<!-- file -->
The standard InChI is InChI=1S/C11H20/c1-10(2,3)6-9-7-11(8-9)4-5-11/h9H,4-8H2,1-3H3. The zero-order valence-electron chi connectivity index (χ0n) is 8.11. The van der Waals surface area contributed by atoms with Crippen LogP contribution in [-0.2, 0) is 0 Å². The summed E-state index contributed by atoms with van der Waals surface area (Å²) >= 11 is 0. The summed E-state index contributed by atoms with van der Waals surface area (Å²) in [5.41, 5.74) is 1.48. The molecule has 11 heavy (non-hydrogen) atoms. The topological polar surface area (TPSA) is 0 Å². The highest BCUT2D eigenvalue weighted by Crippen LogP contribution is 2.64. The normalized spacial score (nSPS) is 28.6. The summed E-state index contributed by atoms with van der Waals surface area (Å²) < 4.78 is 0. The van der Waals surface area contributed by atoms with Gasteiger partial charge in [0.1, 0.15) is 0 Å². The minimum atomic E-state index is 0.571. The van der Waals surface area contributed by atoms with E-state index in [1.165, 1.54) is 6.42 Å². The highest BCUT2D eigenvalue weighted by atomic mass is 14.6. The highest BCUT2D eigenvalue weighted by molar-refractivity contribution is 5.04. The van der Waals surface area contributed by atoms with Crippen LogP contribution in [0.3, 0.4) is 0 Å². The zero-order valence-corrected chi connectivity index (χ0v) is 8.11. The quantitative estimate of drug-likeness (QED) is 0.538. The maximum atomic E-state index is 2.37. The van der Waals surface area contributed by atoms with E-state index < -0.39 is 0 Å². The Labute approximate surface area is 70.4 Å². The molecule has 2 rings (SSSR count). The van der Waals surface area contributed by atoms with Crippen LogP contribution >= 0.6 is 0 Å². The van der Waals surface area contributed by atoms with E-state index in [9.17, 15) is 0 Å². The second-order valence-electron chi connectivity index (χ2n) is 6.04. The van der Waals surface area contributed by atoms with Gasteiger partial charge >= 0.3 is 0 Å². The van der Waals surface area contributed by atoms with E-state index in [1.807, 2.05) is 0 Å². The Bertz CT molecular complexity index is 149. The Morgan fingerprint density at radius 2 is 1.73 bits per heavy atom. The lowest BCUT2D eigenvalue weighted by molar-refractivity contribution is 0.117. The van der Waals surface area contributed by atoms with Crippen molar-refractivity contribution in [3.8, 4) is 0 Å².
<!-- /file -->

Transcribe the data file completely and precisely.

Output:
The standard InChI is InChI=1S/C11H20/c1-10(2,3)6-9-7-11(8-9)4-5-11/h9H,4-8H2,1-3H3. The zero-order valence-electron chi connectivity index (χ0n) is 8.11. The van der Waals surface area contributed by atoms with Crippen LogP contribution in [-0.2, 0) is 0 Å². The summed E-state index contributed by atoms with van der Waals surface area (Å²) >= 11 is 0. The summed E-state index contributed by atoms with van der Waals surface area (Å²) in [5.41, 5.74) is 1.48. The molecule has 11 heavy (non-hydrogen) atoms. The topological polar surface area (TPSA) is 0 Å². The highest BCUT2D eigenvalue weighted by Crippen LogP contribution is 2.64. The normalized spacial score (nSPS) is 28.6. The summed E-state index contributed by atoms with van der Waals surface area (Å²) < 4.78 is 0. The van der Waals surface area contributed by atoms with Gasteiger partial charge in [0.1, 0.15) is 0 Å². The minimum atomic E-state index is 0.571. The van der Waals surface area contributed by atoms with E-state index in [1.165, 1.54) is 6.42 Å². The highest BCUT2D eigenvalue weighted by atomic mass is 14.6. The highest BCUT2D eigenvalue weighted by molar-refractivity contribution is 5.04. The van der Waals surface area contributed by atoms with Crippen LogP contribution in [0.3, 0.4) is 0 Å². The zero-order valence-corrected chi connectivity index (χ0v) is 8.11. The quantitative estimate of drug-likeness (QED) is 0.538. The maximum atomic E-state index is 2.37. The van der Waals surface area contributed by atoms with E-state index < -0.39 is 0 Å². The Labute approximate surface area is 70.4 Å². The molecule has 2 rings (SSSR count). The van der Waals surface area contributed by atoms with Crippen LogP contribution >= 0.6 is 0 Å². The van der Waals surface area contributed by atoms with E-state index in [9.17, 15) is 0 Å². The second-order valence-electron chi connectivity index (χ2n) is 6.04. The van der Waals surface area contributed by atoms with Gasteiger partial charge >= 0.3 is 0 Å². The van der Waals surface area contributed by atoms with E-state index in [1.807, 2.05) is 0 Å². The Bertz CT molecular complexity index is 149. The Morgan fingerprint density at radius 2 is 1.73 bits per heavy atom. The lowest BCUT2D eigenvalue weighted by molar-refractivity contribution is 0.117. The van der Waals surface area contributed by atoms with Crippen molar-refractivity contribution in [3.8, 4) is 0 Å².